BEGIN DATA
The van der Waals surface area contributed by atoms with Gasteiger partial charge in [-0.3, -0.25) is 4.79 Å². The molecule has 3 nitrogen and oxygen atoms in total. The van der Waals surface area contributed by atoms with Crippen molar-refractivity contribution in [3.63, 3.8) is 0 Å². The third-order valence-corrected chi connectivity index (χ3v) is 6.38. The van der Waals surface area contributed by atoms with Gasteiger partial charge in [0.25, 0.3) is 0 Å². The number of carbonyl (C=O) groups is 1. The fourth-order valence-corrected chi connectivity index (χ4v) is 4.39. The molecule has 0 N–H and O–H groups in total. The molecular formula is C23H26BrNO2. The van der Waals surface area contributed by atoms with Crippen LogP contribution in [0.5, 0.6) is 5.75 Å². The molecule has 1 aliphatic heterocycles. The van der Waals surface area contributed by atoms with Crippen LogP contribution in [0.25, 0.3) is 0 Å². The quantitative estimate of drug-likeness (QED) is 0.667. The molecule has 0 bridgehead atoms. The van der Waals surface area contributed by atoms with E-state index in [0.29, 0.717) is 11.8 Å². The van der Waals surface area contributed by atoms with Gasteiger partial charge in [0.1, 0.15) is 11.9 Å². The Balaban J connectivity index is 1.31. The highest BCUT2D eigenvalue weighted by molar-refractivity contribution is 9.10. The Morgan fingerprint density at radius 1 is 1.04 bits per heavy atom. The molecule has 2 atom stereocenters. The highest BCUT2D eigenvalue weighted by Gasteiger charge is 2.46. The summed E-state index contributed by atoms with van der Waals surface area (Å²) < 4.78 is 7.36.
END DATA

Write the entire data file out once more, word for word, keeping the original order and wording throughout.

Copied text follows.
The van der Waals surface area contributed by atoms with Gasteiger partial charge in [-0.3, -0.25) is 4.79 Å². The molecule has 3 nitrogen and oxygen atoms in total. The van der Waals surface area contributed by atoms with Crippen molar-refractivity contribution in [3.63, 3.8) is 0 Å². The third-order valence-corrected chi connectivity index (χ3v) is 6.38. The van der Waals surface area contributed by atoms with Gasteiger partial charge in [0.25, 0.3) is 0 Å². The number of carbonyl (C=O) groups is 1. The fourth-order valence-corrected chi connectivity index (χ4v) is 4.39. The molecule has 0 N–H and O–H groups in total. The molecular formula is C23H26BrNO2. The van der Waals surface area contributed by atoms with Crippen LogP contribution in [0.5, 0.6) is 5.75 Å². The molecule has 1 aliphatic heterocycles. The van der Waals surface area contributed by atoms with Crippen LogP contribution in [0.25, 0.3) is 0 Å². The quantitative estimate of drug-likeness (QED) is 0.667. The molecule has 0 bridgehead atoms. The van der Waals surface area contributed by atoms with E-state index in [0.29, 0.717) is 11.8 Å². The van der Waals surface area contributed by atoms with Gasteiger partial charge in [0.1, 0.15) is 11.9 Å². The Balaban J connectivity index is 1.31. The highest BCUT2D eigenvalue weighted by molar-refractivity contribution is 9.10. The Morgan fingerprint density at radius 1 is 1.04 bits per heavy atom. The molecule has 2 atom stereocenters. The highest BCUT2D eigenvalue weighted by Gasteiger charge is 2.46. The summed E-state index contributed by atoms with van der Waals surface area (Å²) < 4.78 is 7.36.